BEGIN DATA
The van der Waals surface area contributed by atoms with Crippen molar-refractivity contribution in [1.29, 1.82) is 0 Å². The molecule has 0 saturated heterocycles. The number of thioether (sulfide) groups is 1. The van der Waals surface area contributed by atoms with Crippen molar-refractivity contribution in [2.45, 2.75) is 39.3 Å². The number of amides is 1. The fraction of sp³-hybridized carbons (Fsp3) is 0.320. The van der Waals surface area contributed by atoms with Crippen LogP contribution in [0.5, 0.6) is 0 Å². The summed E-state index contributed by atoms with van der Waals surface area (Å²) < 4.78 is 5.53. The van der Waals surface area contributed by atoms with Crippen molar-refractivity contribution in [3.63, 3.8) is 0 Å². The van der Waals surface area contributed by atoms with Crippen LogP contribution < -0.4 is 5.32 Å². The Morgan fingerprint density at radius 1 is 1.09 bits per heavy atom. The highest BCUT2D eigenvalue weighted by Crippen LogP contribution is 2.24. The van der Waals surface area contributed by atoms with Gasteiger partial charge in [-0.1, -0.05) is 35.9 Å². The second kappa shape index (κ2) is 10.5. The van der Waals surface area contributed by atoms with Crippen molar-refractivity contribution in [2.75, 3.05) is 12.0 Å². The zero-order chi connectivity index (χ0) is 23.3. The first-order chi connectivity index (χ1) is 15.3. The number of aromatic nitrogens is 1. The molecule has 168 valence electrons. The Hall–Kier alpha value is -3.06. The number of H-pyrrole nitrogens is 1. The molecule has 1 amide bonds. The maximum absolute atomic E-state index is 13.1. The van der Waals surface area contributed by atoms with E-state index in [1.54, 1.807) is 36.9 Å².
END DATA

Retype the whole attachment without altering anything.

The van der Waals surface area contributed by atoms with Crippen molar-refractivity contribution in [1.29, 1.82) is 0 Å². The molecule has 0 saturated heterocycles. The number of thioether (sulfide) groups is 1. The van der Waals surface area contributed by atoms with Crippen molar-refractivity contribution in [2.45, 2.75) is 39.3 Å². The number of amides is 1. The fraction of sp³-hybridized carbons (Fsp3) is 0.320. The van der Waals surface area contributed by atoms with Crippen LogP contribution in [0.5, 0.6) is 0 Å². The summed E-state index contributed by atoms with van der Waals surface area (Å²) < 4.78 is 5.53. The van der Waals surface area contributed by atoms with Crippen molar-refractivity contribution in [3.63, 3.8) is 0 Å². The van der Waals surface area contributed by atoms with Crippen LogP contribution < -0.4 is 5.32 Å². The Morgan fingerprint density at radius 1 is 1.09 bits per heavy atom. The highest BCUT2D eigenvalue weighted by Crippen LogP contribution is 2.24. The van der Waals surface area contributed by atoms with Gasteiger partial charge in [-0.1, -0.05) is 35.9 Å². The second kappa shape index (κ2) is 10.5. The van der Waals surface area contributed by atoms with Crippen molar-refractivity contribution in [2.75, 3.05) is 12.0 Å². The zero-order chi connectivity index (χ0) is 23.3. The first-order chi connectivity index (χ1) is 15.3. The number of aromatic nitrogens is 1. The molecule has 168 valence electrons. The Hall–Kier alpha value is -3.06. The number of H-pyrrole nitrogens is 1. The molecule has 1 amide bonds. The maximum absolute atomic E-state index is 13.1. The van der Waals surface area contributed by atoms with E-state index in [1.54, 1.807) is 36.9 Å².